Health crises have reshaped spaces, making all architecture sick. This idea underlies a new set of articles for “Sick Architecture,” a Rapid Response Magic Project of the Princeton University Humanities Council.
The initiative invited nine Princeton University graduate students and five outside scholars to write interdisciplinary essays about disease—understood as not just viruses or bacteria—infecting buildings, cities, territories, protocols, logics, political systems, and more. Beatriz Colomina (Architecture) led the team in collaboration with the publishing platform e-flux Architecture, as well as with the Princeton University PhD Program in the History and Theory of Architecture.
To launch the series, Colomina released an “Editorial” on Monday, November 9. She notes a widespread tendency to forget the “medical emergencies that encrust themselves one on top of another over the centuries.” By seeking to restore that memory, “Sick Architecture” will enable people to rethink both architecture and sickness, she adds.
Vivid excerpts of history enliven many of the installments. One such tale opens “Touching, Disease, and the Sacred Artifact” by An Tairan, a doctoral candidate in History and Theory of Architecture at Princeton University.
“As the plague smoldered in Milan in 1630, three French youths—a scholar, a painter, and an artisan—journeyed to the city from the north, in the hope of surveying famed Milanese monuments. Contemplating the bas-reliefs on the still-incomplete façade of the Duomo, the foreign admirers were seized with a sudden impulse to stroke the sculptural figures with their hands. In wordless awe, they rubbed the Candoglia marble as if sight alone could no longer suffice, unaware of a leery crowd of locals who distrustfully clustered around them. Scowling at the alleged evildoers, they quickly overwhelmed the young Frenchmen with furor and violence. Wronged as members of the untori, or ‘plague greasers,’ a mythical group widely believed to have surreptitiously spread the contagious disease by daubing buildings with poisonous ointments, the visitors would have been lynched had the magistrates not apprehended the three of them.”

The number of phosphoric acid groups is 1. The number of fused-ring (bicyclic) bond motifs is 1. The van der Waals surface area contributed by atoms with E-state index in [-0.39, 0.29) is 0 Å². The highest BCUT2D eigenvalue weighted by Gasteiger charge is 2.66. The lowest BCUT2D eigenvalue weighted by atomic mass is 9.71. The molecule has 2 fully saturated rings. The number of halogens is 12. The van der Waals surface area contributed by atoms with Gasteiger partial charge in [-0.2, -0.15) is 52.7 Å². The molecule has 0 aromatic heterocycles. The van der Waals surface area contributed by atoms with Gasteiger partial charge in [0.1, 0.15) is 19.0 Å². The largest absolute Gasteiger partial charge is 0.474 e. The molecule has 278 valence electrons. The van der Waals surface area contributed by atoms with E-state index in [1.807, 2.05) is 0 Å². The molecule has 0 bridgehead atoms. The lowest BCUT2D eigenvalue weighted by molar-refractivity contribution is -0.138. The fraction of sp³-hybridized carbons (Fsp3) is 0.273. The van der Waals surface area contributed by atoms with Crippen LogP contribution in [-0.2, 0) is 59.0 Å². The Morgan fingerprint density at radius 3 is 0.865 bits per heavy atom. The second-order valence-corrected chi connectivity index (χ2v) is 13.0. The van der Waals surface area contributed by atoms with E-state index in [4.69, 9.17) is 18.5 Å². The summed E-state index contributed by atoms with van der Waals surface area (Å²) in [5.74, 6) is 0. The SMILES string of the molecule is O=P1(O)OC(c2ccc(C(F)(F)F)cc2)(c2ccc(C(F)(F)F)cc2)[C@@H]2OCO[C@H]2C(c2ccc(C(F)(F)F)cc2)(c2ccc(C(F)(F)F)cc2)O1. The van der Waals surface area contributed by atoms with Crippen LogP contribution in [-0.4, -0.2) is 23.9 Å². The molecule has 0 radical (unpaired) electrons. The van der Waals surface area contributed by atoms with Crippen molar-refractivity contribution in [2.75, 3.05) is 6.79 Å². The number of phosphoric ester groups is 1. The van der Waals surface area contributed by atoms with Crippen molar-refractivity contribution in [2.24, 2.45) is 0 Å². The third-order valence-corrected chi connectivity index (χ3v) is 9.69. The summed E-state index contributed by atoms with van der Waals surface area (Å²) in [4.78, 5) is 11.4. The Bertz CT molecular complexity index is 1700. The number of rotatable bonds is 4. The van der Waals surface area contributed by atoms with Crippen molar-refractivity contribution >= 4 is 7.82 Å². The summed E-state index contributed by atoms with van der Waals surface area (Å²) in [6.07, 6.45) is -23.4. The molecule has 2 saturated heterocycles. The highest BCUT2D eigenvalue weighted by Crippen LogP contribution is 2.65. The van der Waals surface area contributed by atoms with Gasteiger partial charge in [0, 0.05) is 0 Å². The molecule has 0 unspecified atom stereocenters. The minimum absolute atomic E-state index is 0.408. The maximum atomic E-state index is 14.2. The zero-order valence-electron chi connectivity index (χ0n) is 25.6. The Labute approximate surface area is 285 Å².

Tairan’s article plumbs the distinction, recognized by literary theorist Gabriel Josipovici, between “touching as antidote to incredulity, and touching as encounter across space and time.” In the former, people use their hands to verify the existence of things they see but do not believe in. Josipovici gives the example of St. Thomas, who doubted the resurrection of Jesus, poking his finger into Christ’s side to gain evidence. Meanwhile, the other sort of touching connects people to what they value with certainty, as when pious pilgrims reach for relics from which they expect healing. Epidemics like the coronavirus complicate the interplay of these two tactile practices, Tairan argues.
Other contributions include “Ellis Island: Architecture at the Service of Biopower” by Guillermo Sánchez Arsuaga, a PhD student in History and Theory of Architecture at Princeton University. The piece recounts details surrounding the medical admission of working-class immigrants into the United States, often on surreptitious or nefarious grounds. “Chronic Whiteness” by Mark Wigley, Professor and Dean Emeritus at Columbia University Graduate School of Architecture, Planning and Preservation, challenges a longstanding tradition of whitening buildings in the name of health and morality.
Additional essays will emerge in the coming weeks. Furthermore, “Sick Architecture” will host a virtual roundtable, sponsored by the Program in Media and Modernity as well as e-flux Architecture, on Thursday, November 19 at 5 pm.